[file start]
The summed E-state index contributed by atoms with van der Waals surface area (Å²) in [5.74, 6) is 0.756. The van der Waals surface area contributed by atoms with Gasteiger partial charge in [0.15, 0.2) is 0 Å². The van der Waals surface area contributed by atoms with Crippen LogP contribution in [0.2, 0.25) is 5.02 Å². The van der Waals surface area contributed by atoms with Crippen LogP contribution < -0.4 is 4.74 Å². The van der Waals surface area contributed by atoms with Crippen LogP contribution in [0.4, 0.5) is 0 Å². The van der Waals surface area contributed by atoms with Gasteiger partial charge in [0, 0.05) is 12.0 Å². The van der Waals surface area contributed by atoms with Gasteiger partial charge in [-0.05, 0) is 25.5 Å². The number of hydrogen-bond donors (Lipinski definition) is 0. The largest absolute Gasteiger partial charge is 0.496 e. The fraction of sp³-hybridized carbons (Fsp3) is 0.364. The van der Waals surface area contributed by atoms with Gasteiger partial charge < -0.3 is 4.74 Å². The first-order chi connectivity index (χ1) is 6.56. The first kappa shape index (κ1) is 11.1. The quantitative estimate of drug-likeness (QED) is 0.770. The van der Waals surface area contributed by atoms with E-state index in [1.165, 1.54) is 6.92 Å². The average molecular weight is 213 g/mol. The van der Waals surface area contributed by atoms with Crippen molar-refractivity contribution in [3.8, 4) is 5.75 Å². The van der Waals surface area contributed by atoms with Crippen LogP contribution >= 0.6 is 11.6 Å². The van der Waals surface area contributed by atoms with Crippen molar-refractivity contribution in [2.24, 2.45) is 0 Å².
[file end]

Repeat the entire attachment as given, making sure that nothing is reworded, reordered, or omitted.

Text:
The summed E-state index contributed by atoms with van der Waals surface area (Å²) in [5.74, 6) is 0.756. The van der Waals surface area contributed by atoms with Gasteiger partial charge in [0.15, 0.2) is 0 Å². The van der Waals surface area contributed by atoms with Crippen LogP contribution in [0.2, 0.25) is 5.02 Å². The van der Waals surface area contributed by atoms with Crippen LogP contribution < -0.4 is 4.74 Å². The van der Waals surface area contributed by atoms with Crippen LogP contribution in [0.4, 0.5) is 0 Å². The van der Waals surface area contributed by atoms with Gasteiger partial charge in [0, 0.05) is 12.0 Å². The van der Waals surface area contributed by atoms with Gasteiger partial charge in [-0.05, 0) is 25.5 Å². The number of hydrogen-bond donors (Lipinski definition) is 0. The largest absolute Gasteiger partial charge is 0.496 e. The fraction of sp³-hybridized carbons (Fsp3) is 0.364. The van der Waals surface area contributed by atoms with Gasteiger partial charge < -0.3 is 4.74 Å². The first-order chi connectivity index (χ1) is 6.56. The first kappa shape index (κ1) is 11.1. The quantitative estimate of drug-likeness (QED) is 0.770. The van der Waals surface area contributed by atoms with E-state index in [1.165, 1.54) is 6.92 Å². The average molecular weight is 213 g/mol. The van der Waals surface area contributed by atoms with Crippen molar-refractivity contribution in [3.8, 4) is 5.75 Å². The van der Waals surface area contributed by atoms with Crippen LogP contribution >= 0.6 is 11.6 Å². The van der Waals surface area contributed by atoms with Crippen molar-refractivity contribution in [2.24, 2.45) is 0 Å².